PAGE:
Israeli biotech firm CollPlant is trying to patent a technology that could be used to print organs for those in need of a transplant.
One woman’s take on why Trader Joe’s is the best supermarket ever.
At Between the Bread, Jon Eisen gets candid about how he grew his family’s fast-casual eatery, and how it changed the mother-son relationship.
Heritage chickens raised under humane conditions are now available for consumers who observe the laws of kashrut.
Our neighbors at Farm Candy share their favorite fresh summer treats.
I’m a nice Jewish girl. I’ve lived in New York City, gone to synagogue, and attended modern Orthodox Jewish day schools my whole life. Which is why it struck many of my friends and fellow community members as absurd – hell, it strikes me as absurd – that instead of opting to spend the summer after my high school graduation as a babysitter or counselor at a Jewish camp, I decided to stuff a season’s worth of possessions into a 65-liter backpack and work fifty hours a week on a sustainable farm in Danby, Vermont, for a family I’d never met in my life.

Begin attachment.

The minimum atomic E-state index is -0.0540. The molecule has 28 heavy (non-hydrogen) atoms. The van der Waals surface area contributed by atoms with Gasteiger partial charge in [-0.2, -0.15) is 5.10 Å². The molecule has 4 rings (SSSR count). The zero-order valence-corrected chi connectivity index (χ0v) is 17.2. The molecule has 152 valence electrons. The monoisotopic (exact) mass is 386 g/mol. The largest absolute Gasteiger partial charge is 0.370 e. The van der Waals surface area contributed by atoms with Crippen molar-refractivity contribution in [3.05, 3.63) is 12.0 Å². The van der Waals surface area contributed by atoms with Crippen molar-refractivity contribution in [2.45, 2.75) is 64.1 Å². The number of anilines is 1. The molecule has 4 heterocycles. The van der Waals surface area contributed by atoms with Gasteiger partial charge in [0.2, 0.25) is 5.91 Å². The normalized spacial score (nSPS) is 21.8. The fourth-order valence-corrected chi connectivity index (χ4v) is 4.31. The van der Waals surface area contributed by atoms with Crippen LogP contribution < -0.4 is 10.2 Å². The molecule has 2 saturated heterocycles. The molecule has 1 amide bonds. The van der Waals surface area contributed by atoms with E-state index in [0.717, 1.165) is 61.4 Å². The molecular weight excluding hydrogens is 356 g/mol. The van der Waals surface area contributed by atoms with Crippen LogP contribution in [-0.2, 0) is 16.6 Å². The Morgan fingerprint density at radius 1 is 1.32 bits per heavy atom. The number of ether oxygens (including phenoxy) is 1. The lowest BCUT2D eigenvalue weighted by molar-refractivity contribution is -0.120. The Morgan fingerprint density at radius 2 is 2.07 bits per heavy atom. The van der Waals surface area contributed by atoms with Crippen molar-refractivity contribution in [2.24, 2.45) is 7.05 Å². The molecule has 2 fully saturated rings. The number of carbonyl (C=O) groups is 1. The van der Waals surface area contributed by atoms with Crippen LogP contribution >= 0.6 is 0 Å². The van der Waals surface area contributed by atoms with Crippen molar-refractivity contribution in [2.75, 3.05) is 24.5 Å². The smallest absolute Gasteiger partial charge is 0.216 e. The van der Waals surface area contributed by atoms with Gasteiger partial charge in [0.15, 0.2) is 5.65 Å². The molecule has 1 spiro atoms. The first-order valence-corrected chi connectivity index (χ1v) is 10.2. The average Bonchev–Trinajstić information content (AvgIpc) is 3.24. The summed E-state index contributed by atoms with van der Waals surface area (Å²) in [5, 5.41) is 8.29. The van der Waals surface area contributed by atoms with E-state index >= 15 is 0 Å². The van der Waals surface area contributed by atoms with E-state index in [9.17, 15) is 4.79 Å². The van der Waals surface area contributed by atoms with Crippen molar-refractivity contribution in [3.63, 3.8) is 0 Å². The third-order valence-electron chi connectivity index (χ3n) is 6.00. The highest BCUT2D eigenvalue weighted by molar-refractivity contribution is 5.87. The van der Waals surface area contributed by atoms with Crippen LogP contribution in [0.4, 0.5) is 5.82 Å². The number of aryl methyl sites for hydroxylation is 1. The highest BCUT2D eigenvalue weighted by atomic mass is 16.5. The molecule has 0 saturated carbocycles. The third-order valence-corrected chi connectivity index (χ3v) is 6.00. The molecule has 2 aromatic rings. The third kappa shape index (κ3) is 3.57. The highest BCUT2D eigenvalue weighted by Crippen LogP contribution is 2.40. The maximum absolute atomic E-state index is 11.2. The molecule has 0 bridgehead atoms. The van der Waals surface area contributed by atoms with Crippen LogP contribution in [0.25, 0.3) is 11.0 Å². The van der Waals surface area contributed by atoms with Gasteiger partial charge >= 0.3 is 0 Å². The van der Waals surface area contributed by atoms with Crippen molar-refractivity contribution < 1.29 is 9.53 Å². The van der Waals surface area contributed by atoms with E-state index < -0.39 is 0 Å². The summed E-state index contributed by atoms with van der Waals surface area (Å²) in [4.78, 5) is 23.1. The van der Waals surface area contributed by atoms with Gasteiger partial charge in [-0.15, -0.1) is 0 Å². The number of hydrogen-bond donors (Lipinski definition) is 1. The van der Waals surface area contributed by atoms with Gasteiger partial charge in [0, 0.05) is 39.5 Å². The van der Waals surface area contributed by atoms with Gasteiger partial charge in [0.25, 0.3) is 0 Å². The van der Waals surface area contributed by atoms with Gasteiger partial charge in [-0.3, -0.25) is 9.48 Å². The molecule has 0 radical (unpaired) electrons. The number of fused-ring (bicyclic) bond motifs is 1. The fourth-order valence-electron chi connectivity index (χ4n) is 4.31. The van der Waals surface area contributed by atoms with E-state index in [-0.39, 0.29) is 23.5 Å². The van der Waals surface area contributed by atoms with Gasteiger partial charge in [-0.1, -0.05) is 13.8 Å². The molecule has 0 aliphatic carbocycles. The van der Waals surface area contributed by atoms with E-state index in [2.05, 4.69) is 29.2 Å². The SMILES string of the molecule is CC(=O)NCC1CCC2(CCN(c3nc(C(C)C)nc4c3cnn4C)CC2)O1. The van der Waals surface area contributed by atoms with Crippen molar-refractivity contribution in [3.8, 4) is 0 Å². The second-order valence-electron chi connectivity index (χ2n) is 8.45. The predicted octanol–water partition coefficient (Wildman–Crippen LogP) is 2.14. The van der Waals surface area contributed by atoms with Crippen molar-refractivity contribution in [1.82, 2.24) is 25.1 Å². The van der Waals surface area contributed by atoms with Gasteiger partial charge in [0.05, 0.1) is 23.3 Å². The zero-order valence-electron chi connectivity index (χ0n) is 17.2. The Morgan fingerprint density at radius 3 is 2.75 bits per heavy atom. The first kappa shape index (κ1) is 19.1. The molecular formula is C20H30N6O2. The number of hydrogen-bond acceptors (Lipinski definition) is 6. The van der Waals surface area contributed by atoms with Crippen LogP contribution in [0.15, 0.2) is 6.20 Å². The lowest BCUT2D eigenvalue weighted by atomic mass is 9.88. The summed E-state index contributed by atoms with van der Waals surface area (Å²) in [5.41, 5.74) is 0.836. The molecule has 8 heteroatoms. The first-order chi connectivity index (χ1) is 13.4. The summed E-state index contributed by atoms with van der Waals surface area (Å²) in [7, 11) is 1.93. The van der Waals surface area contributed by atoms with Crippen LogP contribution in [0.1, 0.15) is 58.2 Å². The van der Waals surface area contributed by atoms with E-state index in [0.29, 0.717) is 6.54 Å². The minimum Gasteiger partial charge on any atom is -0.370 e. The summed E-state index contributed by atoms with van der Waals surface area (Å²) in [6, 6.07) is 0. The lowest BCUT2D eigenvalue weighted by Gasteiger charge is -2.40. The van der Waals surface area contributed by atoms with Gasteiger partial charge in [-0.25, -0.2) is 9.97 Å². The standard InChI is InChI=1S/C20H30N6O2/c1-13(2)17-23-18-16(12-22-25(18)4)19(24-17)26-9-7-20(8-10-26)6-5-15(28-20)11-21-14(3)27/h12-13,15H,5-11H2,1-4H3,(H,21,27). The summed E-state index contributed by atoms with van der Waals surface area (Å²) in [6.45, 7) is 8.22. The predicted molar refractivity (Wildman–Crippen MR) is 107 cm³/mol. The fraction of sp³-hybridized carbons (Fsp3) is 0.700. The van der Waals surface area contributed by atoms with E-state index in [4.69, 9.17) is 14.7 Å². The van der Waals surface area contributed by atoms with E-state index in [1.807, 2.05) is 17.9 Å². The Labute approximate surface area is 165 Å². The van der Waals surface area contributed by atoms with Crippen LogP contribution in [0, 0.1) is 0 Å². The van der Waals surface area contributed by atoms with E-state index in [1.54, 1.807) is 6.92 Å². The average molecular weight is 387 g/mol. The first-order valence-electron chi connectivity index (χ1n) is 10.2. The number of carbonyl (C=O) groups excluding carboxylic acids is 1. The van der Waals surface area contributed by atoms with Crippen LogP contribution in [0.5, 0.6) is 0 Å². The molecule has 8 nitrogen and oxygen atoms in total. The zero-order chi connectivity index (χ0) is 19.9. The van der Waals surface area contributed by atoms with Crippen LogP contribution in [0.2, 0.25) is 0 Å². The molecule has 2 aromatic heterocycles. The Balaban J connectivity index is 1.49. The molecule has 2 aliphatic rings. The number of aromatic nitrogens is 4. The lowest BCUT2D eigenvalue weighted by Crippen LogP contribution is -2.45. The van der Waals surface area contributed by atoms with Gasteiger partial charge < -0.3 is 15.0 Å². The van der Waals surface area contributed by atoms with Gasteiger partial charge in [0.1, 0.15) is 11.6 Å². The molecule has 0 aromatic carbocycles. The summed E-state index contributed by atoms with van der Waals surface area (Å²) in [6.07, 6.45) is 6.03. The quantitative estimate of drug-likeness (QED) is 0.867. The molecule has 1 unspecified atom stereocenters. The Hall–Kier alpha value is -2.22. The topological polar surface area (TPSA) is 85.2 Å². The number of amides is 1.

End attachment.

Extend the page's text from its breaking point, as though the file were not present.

A popular vegetarian frozen food company takes the leap from supermarket aisle to fast-food restaurant.
What do Succot and Pesach have to do with each other? Sages have been asking each other that questions for generations, but the result has never been quite so eco-conscious. This year though, for the first time ever, Yiddish farm is offering the opportunity to purchase local, organic, whole wheat, Shmurah matzah for Passover.
After spending this past summer working on an organic farm I became enamored with composting. It is a way of giving old food new life and it’s the great equalizer of all food – whether delicious or not, healthful or not, expensive or not, or organic or not, it all decomposes and becomes part of the same soil.
I suppose I am one of those weird people who enjoy grocery shopping. I like wandering through them, relishing the produce, ogling the olives. I find it relaxing to plan meals as I stroll the store. So before my husband I moved to Israel from Brownstone Brooklyn nearly two years ago, one of the big questions on my mind was where I would shop. Would I be able to find my staples like miso, rice paper, and quinoa? And what about organic? Despite the fact that we weren’t the classic new immigrants — confused, languageless, with almost no one to turn to — Israel was still half a world away from the familiarity of our beloved Park Slope Food Coop where we did most of our shopping, and Trader Joes, where we did most of the rest.